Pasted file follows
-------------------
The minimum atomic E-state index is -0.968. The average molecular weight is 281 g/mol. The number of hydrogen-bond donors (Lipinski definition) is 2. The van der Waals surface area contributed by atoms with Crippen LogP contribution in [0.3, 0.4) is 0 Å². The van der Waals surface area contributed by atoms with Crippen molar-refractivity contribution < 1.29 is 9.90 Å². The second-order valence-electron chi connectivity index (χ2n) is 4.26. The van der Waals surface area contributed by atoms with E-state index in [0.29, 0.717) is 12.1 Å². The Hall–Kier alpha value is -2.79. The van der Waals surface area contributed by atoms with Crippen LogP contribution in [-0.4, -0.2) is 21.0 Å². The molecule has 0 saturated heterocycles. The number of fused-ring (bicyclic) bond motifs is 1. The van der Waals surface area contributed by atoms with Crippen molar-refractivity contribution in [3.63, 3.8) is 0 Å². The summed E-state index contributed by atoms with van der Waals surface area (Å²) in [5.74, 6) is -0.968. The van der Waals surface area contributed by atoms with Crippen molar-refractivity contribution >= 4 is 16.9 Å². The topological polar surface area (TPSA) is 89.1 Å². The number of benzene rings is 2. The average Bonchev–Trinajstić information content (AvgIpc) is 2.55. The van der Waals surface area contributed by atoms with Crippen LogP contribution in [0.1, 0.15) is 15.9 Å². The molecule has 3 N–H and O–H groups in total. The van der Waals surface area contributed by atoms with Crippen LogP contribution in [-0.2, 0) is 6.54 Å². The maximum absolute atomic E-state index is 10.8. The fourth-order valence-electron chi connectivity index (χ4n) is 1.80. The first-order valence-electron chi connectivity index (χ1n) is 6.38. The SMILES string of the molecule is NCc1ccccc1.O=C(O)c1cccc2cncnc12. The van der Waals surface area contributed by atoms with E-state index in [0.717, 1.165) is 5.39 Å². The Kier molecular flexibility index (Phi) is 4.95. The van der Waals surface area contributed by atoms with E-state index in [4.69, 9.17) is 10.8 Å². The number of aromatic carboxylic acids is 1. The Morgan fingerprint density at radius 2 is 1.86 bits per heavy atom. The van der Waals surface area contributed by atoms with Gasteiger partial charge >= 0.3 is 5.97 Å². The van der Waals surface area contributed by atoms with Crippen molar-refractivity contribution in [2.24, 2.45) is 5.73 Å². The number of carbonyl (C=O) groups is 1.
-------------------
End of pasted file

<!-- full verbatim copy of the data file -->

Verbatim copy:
The minimum atomic E-state index is -0.968. The average molecular weight is 281 g/mol. The number of hydrogen-bond donors (Lipinski definition) is 2. The van der Waals surface area contributed by atoms with Crippen LogP contribution in [0.3, 0.4) is 0 Å². The van der Waals surface area contributed by atoms with Crippen molar-refractivity contribution < 1.29 is 9.90 Å². The second-order valence-electron chi connectivity index (χ2n) is 4.26. The van der Waals surface area contributed by atoms with E-state index in [0.29, 0.717) is 12.1 Å². The Hall–Kier alpha value is -2.79. The van der Waals surface area contributed by atoms with Crippen LogP contribution in [-0.4, -0.2) is 21.0 Å². The molecule has 0 saturated heterocycles. The number of fused-ring (bicyclic) bond motifs is 1. The van der Waals surface area contributed by atoms with Crippen molar-refractivity contribution in [3.63, 3.8) is 0 Å². The summed E-state index contributed by atoms with van der Waals surface area (Å²) in [5.74, 6) is -0.968. The van der Waals surface area contributed by atoms with Crippen molar-refractivity contribution >= 4 is 16.9 Å². The topological polar surface area (TPSA) is 89.1 Å². The number of benzene rings is 2. The average Bonchev–Trinajstić information content (AvgIpc) is 2.55. The van der Waals surface area contributed by atoms with Crippen LogP contribution in [0.1, 0.15) is 15.9 Å². The molecule has 3 N–H and O–H groups in total. The van der Waals surface area contributed by atoms with Crippen LogP contribution in [-0.2, 0) is 6.54 Å². The maximum absolute atomic E-state index is 10.8. The fourth-order valence-electron chi connectivity index (χ4n) is 1.80. The first-order valence-electron chi connectivity index (χ1n) is 6.38. The SMILES string of the molecule is NCc1ccccc1.O=C(O)c1cccc2cncnc12. The van der Waals surface area contributed by atoms with E-state index in [0.717, 1.165) is 5.39 Å². The Kier molecular flexibility index (Phi) is 4.95. The van der Waals surface area contributed by atoms with E-state index in [4.69, 9.17) is 10.8 Å². The number of aromatic carboxylic acids is 1. The Morgan fingerprint density at radius 2 is 1.86 bits per heavy atom. The van der Waals surface area contributed by atoms with Gasteiger partial charge >= 0.3 is 5.97 Å². The van der Waals surface area contributed by atoms with Crippen molar-refractivity contribution in [2.24, 2.45) is 5.73 Å². The number of carbonyl (C=O) groups is 1.